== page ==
Question: Am I annoyed, bored or sleepy?
Solution: Give yourself permission to walk away this time and come to it later when you feel better resourced.
Question: If a limit needs to be set during playlistening, am I able to do it playfully?
Solution: If not, that’s ok. You can set a gentle firm limit instead.
Question: Is my child beginning to make eye contact as I progress through playlistening?
Solution: Count eye contacts as wins! If you are not seeing them so much, you may be overpowering the play or your child may not find it funny. Take a breath and hold back for the next few interactions.
Question: When my child shows me how they feel, am I correcting or diminishing their perspective by trying to replace it with a different “perspective?”
Solution: Take a breath before you reply next. Listen to what your child brings. Remember that just listening can be all that a child needs sometimes to feel heard and supported. You do not have to teach to guide. Being a warm sounding board is a good alternative.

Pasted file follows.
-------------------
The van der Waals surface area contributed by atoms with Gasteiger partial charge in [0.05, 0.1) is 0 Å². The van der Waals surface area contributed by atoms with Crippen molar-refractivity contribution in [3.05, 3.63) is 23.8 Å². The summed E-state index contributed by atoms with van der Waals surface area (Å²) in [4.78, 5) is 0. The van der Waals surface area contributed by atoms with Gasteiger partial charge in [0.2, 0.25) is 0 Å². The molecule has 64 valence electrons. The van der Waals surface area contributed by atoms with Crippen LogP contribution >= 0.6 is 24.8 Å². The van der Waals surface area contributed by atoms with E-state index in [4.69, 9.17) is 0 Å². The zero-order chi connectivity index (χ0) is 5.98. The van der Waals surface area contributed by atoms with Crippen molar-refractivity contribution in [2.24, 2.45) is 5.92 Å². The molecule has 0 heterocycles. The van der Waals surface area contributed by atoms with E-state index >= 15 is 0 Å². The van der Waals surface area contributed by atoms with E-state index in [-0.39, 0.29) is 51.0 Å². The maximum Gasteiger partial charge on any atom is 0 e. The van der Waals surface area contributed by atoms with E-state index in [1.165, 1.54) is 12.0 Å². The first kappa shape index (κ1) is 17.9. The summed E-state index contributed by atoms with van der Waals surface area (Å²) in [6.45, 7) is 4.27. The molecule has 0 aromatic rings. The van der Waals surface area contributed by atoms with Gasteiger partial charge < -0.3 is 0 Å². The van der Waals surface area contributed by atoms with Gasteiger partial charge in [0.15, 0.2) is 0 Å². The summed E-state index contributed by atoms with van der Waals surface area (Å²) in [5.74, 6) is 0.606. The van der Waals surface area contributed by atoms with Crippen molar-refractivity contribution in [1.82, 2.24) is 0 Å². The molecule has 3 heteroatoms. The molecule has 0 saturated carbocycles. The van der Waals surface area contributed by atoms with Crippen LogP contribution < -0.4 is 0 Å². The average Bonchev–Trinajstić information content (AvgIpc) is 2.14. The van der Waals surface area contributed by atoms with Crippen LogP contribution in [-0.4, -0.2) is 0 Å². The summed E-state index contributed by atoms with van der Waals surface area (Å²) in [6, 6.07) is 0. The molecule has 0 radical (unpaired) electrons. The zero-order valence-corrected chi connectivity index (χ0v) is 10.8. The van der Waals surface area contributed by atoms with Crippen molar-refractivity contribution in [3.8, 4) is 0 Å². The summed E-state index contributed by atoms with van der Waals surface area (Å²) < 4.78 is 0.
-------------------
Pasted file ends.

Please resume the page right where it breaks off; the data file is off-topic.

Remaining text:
These solutions may help you in the moment, but if it continues to feel hard, or issues come up regularly when you playlisten, explore your answers to these questions more deeply. These answers will probably give you a bunch of things to explore in your listening partnerships.
Taking time with a listening partner to explore your own feelings and experiences around play can go a very long way toward bolstering your ability to use playlistening with your children in a way that is connective and not distracting.
For example, if you start to notice that every time you start to playlisten you become fixated on getting your child to laugh, you might explore with a listening partner, what it was like as a child if you didn’t laugh or join in the fun of your own family.
If you feel overwhelmed or unenthusiastic, think about how adults of kids reacted when you played during your own childhood.
It's OK Not To Playlisten “Perfectly” Every Time
You won’t playlisten perfectly every time. That’s okay!
You can use inquiry and questions like the ones above to begin to notice when you feel inclined to distract or control our children’s behavior in play.
In doing so you build a mental map of your minefields, your own resistances and frustrations around play, so that you can be aware of them. Work on them, bring them to your listening partnerships, and you will see a shift.
When you can notice and get curious about your own desire to control or distract your children through humor, it becomes much easier to explore and get curious about your own children through play.